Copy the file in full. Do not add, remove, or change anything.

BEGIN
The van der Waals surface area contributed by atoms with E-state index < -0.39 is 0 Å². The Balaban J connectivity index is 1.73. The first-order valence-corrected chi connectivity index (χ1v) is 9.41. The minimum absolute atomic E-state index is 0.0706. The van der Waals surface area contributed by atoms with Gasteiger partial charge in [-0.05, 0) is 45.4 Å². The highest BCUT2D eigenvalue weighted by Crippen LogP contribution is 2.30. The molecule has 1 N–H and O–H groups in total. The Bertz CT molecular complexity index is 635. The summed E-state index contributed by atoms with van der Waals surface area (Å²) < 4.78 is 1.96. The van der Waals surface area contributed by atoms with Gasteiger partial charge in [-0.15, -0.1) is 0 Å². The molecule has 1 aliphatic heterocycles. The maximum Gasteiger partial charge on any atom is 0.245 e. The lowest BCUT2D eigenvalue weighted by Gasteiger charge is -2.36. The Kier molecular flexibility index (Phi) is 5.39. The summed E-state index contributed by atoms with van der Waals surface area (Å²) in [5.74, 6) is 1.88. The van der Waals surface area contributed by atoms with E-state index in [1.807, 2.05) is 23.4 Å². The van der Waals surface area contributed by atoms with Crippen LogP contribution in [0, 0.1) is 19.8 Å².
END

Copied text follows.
The van der Waals surface area contributed by atoms with E-state index < -0.39 is 0 Å². The Balaban J connectivity index is 1.73. The first-order valence-corrected chi connectivity index (χ1v) is 9.41. The minimum absolute atomic E-state index is 0.0706. The van der Waals surface area contributed by atoms with Gasteiger partial charge in [-0.05, 0) is 45.4 Å². The highest BCUT2D eigenvalue weighted by Crippen LogP contribution is 2.30. The molecule has 1 N–H and O–H groups in total. The Bertz CT molecular complexity index is 635. The summed E-state index contributed by atoms with van der Waals surface area (Å²) < 4.78 is 1.96. The van der Waals surface area contributed by atoms with Gasteiger partial charge in [-0.15, -0.1) is 0 Å². The molecule has 1 aliphatic heterocycles. The maximum Gasteiger partial charge on any atom is 0.245 e. The lowest BCUT2D eigenvalue weighted by Gasteiger charge is -2.36. The Kier molecular flexibility index (Phi) is 5.39. The summed E-state index contributed by atoms with van der Waals surface area (Å²) in [5.74, 6) is 1.88. The van der Waals surface area contributed by atoms with E-state index in [1.807, 2.05) is 23.4 Å². The van der Waals surface area contributed by atoms with Crippen LogP contribution in [0, 0.1) is 19.8 Å².